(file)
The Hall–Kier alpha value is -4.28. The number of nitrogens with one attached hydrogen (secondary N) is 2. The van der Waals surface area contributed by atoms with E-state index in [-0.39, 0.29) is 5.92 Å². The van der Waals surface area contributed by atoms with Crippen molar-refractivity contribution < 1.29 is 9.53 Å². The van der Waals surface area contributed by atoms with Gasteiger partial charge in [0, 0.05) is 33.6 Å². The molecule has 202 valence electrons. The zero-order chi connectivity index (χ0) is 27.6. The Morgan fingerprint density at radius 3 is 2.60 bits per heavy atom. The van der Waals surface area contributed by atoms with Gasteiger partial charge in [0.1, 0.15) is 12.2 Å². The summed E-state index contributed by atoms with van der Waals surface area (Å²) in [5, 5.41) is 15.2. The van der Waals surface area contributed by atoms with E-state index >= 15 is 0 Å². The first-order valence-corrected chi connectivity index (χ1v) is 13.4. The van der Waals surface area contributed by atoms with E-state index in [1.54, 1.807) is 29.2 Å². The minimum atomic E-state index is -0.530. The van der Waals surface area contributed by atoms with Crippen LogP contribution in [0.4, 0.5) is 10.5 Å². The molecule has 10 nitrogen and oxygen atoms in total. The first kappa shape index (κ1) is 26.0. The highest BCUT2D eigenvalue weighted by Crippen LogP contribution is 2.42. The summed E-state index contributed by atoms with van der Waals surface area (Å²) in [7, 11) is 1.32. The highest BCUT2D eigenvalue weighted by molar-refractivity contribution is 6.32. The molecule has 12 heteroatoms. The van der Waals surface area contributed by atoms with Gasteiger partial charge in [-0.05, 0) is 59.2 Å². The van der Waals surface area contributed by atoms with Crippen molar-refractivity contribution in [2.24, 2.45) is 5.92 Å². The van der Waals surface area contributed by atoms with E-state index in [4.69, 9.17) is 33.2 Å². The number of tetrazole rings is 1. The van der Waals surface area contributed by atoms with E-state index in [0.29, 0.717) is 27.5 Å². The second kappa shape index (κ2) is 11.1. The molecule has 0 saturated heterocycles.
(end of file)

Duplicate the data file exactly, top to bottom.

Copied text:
The Hall–Kier alpha value is -4.28. The number of nitrogens with one attached hydrogen (secondary N) is 2. The van der Waals surface area contributed by atoms with E-state index in [-0.39, 0.29) is 5.92 Å². The van der Waals surface area contributed by atoms with Crippen molar-refractivity contribution < 1.29 is 9.53 Å². The van der Waals surface area contributed by atoms with Gasteiger partial charge in [0, 0.05) is 33.6 Å². The molecule has 202 valence electrons. The zero-order chi connectivity index (χ0) is 27.6. The Morgan fingerprint density at radius 3 is 2.60 bits per heavy atom. The van der Waals surface area contributed by atoms with Gasteiger partial charge in [0.1, 0.15) is 12.2 Å². The summed E-state index contributed by atoms with van der Waals surface area (Å²) in [5, 5.41) is 15.2. The van der Waals surface area contributed by atoms with E-state index >= 15 is 0 Å². The first-order valence-corrected chi connectivity index (χ1v) is 13.4. The van der Waals surface area contributed by atoms with E-state index in [1.54, 1.807) is 29.2 Å². The minimum atomic E-state index is -0.530. The van der Waals surface area contributed by atoms with Crippen LogP contribution in [0.4, 0.5) is 10.5 Å². The molecule has 10 nitrogen and oxygen atoms in total. The first kappa shape index (κ1) is 26.0. The highest BCUT2D eigenvalue weighted by Crippen LogP contribution is 2.42. The summed E-state index contributed by atoms with van der Waals surface area (Å²) in [7, 11) is 1.32. The highest BCUT2D eigenvalue weighted by molar-refractivity contribution is 6.32. The molecule has 12 heteroatoms. The van der Waals surface area contributed by atoms with Gasteiger partial charge in [-0.05, 0) is 59.2 Å². The van der Waals surface area contributed by atoms with Crippen molar-refractivity contribution in [2.24, 2.45) is 5.92 Å². The van der Waals surface area contributed by atoms with E-state index in [4.69, 9.17) is 33.2 Å². The number of tetrazole rings is 1. The van der Waals surface area contributed by atoms with E-state index in [0.29, 0.717) is 27.5 Å². The second kappa shape index (κ2) is 11.1. The molecule has 0 saturated heterocycles.